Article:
South Africa’s new inland fisheries policy aims to unlock its potential

A fisher in South Africa poses with their catch. The country's new inland fisheries policy hopes to enhance food security and drive economic development.

South Africa said it is committed to taking advantage of the recently approved inland fisheries policy to unlock the country’s inland fisheries resource potential in a drive to achieve food security, job creation, and economic development goals.

South African Forestry, Fisheries and the Environment Minister Barbara Creecy said, in an opinion piece in News24, that the recent approval of South Africa’s National Freshwater (Inland) Wild-Capture Fisheries Policy transforms the nation's small-scale fishing sector by addressing several hurdles that hampered growth, leaving many fishers impoverished despite fishing playing diverse roles in their livelihoods ranging “from fishing part-time for food to it being a full-time commercial occupation.”

In September 2021, the South Africa Cabinet approved the policy “to support and guide the sustainable development and management of the inland fisheries sector,” using methods including legislative reform, to empower rural communities and increase equitable access to the sustainable resource.

Currently, according to Creecy, freshwater fisheries have short value chains and typically are either being sold fresh or consumed by the fishers the same day.

“South Africa’s inland fisheries are managed in terms of conservation and biodiversity objectives and are not sufficiently recognized as a livelihood opportunity, a source of food security, or as a contributor to the economy,” she said. “Small-scale fishers have expressed concerns that their fishing rights, traditional and customary fishing practices, as well as contributions to rural livelihoods are not recognized by the government and other stakeholders, despite indigenous knowledge relating to traditional and customary fishing culture, gear, and common pool resource governance being present in some communities, and has been adapted to modern circumstances.”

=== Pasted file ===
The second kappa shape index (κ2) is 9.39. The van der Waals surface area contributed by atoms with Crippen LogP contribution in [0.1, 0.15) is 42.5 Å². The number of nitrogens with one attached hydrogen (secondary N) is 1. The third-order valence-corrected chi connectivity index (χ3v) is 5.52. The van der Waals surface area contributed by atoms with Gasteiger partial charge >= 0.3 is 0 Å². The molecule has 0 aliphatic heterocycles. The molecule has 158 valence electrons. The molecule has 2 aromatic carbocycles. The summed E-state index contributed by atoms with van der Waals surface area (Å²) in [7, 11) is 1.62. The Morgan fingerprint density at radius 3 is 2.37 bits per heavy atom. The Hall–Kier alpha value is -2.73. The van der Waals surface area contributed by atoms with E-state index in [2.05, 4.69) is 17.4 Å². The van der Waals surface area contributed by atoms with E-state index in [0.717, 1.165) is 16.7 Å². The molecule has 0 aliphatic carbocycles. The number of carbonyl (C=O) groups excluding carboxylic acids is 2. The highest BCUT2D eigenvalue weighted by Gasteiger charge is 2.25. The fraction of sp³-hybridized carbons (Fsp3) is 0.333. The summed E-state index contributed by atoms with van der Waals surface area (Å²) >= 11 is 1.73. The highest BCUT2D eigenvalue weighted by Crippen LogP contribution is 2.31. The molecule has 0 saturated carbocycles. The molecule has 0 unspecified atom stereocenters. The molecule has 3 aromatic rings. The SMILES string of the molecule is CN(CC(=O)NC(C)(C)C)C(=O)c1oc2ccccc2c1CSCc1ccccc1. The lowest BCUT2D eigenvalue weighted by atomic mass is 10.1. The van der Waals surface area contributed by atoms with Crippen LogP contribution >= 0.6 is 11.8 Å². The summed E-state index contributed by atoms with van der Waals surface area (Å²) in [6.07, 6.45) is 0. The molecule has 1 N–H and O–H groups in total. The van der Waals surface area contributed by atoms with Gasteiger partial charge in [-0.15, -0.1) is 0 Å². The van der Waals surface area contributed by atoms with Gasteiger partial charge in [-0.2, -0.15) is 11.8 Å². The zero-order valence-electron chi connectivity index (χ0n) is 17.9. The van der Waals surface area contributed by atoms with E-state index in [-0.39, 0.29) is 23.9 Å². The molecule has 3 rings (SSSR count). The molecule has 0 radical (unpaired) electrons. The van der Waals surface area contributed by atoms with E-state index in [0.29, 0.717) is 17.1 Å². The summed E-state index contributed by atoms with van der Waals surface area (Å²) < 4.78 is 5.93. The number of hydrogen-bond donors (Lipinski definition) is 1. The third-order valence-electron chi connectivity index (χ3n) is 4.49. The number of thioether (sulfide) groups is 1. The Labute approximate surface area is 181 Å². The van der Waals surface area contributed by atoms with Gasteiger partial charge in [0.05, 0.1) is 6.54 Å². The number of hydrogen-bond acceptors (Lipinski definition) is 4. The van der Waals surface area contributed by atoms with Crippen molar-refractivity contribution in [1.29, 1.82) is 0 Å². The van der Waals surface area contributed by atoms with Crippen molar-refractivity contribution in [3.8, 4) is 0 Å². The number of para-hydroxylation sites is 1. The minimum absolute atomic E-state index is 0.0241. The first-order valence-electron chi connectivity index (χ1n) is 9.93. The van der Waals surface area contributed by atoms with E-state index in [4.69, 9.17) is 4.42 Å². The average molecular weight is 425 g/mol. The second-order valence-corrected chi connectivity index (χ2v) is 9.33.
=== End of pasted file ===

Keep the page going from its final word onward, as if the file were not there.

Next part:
The new policy ensures an integrated multi-departmental and multi-stakeholder approach to the sustainable development of the inland fisheries sector, while addressing the current need for transformation and growth of value chains linked to the inland fisheries sector.

Going forward, Creecy said the informal and unrecognized activities of small-scale fishers in inland areas would henceforth be formalized. She added her department will promulgate national and provincial legislation that allows for the issuance of permits and authorizations to individuals, legal entities or community groups – a departure from the current situation, where fishing activities are regulated by the provincial departments responsible for environmental management.

“Inland fishing permits and authorizations will continue to be issued in terms of provincial environmental acts, ordinances, and regulations while the work surrounding the inland fisheries legal framework unfolds,” Creecy said.

Under the new policy, South Africa’s Department of Forestry, Fisheries, and Environment is adopting what it calls an “ecosystem approach to fisheries" that would make it possible to “increase the contribution of fisheries to sustainable development through considering ecological constraints, such as habitat protection and restoration, pollution reduction, waste management, [and] sustainable harvesting of fisheries resources.”

The minister pledged to ensure small-scale fishers living close to a waterbody of interest are given priority during the issuance of permits “without unfairly discriminating against other resource-users.”

“An efficient and user-friendly registration and permitting system for all resource-user categories will be investigated by the department,” she said.  

Photo courtesy of the South African Institute for Aquatic Biodiversity


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